Drill, Measure, Tap and Screw: That's What AO Surgeons Know to Do
21 January 2020 (online)
Fixation of bone with screws or pins is the topic of several studies in this issue of the journal. Poor technique, amongst numerous other factors, can affect the accuracy and performance of screws and pins used in orthopaedic procedures. Surgeon-training at AO courses places a heavy emphasis on correct technique and correct use of the right instruments for screw placement, either as lag screws or plate fixation screws.
For the novice surgeon, the first step is to know the correct sequence to follow: drill, measure, tap and screw. However, even in the hands of experienced surgeons, complications can ensue during surgery or in the postoperative period due to screw failure, caused by technical mistakes or other undetermined reasons. From the outset, many factors may affect bone drilling for screw fixation, such as drill speed, wobble, blunt drill bit and bone density. But mechanical factors are not the only important ones, because there is also a biological cost of screw insertion, resulting in local regions of vascular disruption and bone necrosis.
Screw loosening or breakage is an oft-reported minor or major complication in clinical communications regarding internal fixation, including (for example) two of the reports in the current issue of the journal.
Behaviour of the surgeon performing the fixation procedure is a neglected consideration. For instance, there has been scant objective assessment of factors such as ergonomics of body position, instrument grip or alignment of the forearm during bone drilling. Experienced surgeons rely on auditory input and tactile feedback, during each step of the procedure of screw insertion. While drilling through bicortical bone, for example, the mid-diaphysis of the femur, experienced surgeons listen to the pitch of the advancing drill to judge when the full thickness of the trans-cortex has been traversed, thus minimizing the potential for serious soft tissue injury on the deep side of the bone by ‘plunging’ of the drill bit. However, the performance of experienced orthopaedic surgeons in judging optimal insertion torque of 4.0 mm cancellous screws in a study using synthetic cancellous bone models was poor; 45% of the screws were tightened beyond the stripping torque and in the majority of cases this outcome was not recognized by the surgeons. Optimal screw torque is low and more difficult for surgeons to judge by proprioception in osteoporotic bone.  Moreover, there are large variations between surgeons in their ability to achieve optimal screw tightness, without stripping. Fortunately experienced surgeons appear to demonstrate greater proprioceptive aptitude for achieving optimal screw tightness in dense cortical bone in which applied torques are about eightfold greater than those required in cancellous bone; in a study of 4.5 mm cortex screw insertion into cadaveric human femora and tibias using an instrumented screw driver, surgeons achieved an average of 86% of maximal torque (stripping torque), and less than 10% of the 4.5 mm screw were stripped. A much better result.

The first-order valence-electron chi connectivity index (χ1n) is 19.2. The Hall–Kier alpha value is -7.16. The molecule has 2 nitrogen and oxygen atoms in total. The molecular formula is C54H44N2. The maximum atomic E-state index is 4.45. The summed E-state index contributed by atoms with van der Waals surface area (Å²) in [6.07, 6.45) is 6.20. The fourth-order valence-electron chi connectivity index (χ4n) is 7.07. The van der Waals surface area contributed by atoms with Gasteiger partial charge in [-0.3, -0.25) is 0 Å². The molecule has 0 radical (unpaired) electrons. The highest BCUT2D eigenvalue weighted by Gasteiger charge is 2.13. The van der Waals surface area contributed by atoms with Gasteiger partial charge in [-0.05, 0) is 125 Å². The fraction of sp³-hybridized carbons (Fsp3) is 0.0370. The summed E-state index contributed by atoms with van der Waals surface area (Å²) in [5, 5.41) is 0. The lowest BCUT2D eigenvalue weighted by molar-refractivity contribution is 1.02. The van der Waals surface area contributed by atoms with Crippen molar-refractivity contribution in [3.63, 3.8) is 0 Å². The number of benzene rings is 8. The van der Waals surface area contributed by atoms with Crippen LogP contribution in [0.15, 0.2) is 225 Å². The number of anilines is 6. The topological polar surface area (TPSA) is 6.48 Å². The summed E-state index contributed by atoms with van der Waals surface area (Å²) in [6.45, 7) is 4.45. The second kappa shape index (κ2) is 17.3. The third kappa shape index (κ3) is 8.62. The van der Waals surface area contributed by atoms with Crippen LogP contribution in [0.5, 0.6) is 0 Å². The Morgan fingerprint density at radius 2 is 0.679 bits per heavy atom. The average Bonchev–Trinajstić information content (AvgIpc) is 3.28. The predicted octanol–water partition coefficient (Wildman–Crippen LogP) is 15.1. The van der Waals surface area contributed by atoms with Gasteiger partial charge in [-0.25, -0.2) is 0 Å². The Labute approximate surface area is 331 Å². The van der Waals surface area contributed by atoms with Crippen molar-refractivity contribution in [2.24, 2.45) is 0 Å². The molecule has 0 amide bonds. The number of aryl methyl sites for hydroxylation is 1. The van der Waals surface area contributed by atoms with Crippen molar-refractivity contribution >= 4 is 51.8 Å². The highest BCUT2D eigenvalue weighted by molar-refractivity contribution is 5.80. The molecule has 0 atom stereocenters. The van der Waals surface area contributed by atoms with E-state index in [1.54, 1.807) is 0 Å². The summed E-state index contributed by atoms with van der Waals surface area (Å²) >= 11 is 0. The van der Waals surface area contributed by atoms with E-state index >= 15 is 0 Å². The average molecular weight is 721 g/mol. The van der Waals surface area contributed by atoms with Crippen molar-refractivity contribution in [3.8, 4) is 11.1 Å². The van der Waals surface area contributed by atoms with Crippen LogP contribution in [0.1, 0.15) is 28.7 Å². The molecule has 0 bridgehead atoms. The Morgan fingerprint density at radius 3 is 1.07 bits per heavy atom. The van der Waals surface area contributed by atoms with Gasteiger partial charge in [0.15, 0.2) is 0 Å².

While such studies highlighting sub-optimal performance of surgeons are humbling, it does also underscore the need for more research into the ‘human’ factors causing screw failure, and how the surgeon's sensory perception might be ‘sharpened’.
- 1 Praamsma M, Carnahan H, Backstein D, Veillette CJ, Gonzalez D, Dubrowski A. Drilling sounds are used by surgeons and intermediate residents, but not novice orthopedic trainees, to guide drilling motions. Can J Surg 2008; 51 (06) 442-446
- 2 Stoesz MJ, Gustafson PA, Patel BV, Jastifer JR, Chess JL. Surgeon perception of cancellous screw fixation. J Orthop Trauma 2014; 28 (01) e1-e7
- 3 Cordey J, Rahn BA, Perren SM. Human torque control in the use of bone screws. In: Uhthoff HK. , ed. Current Concepts of Internal Fixation of Fractures. Berlin Heidelberg: Springer-Verlag; 1980: 235-243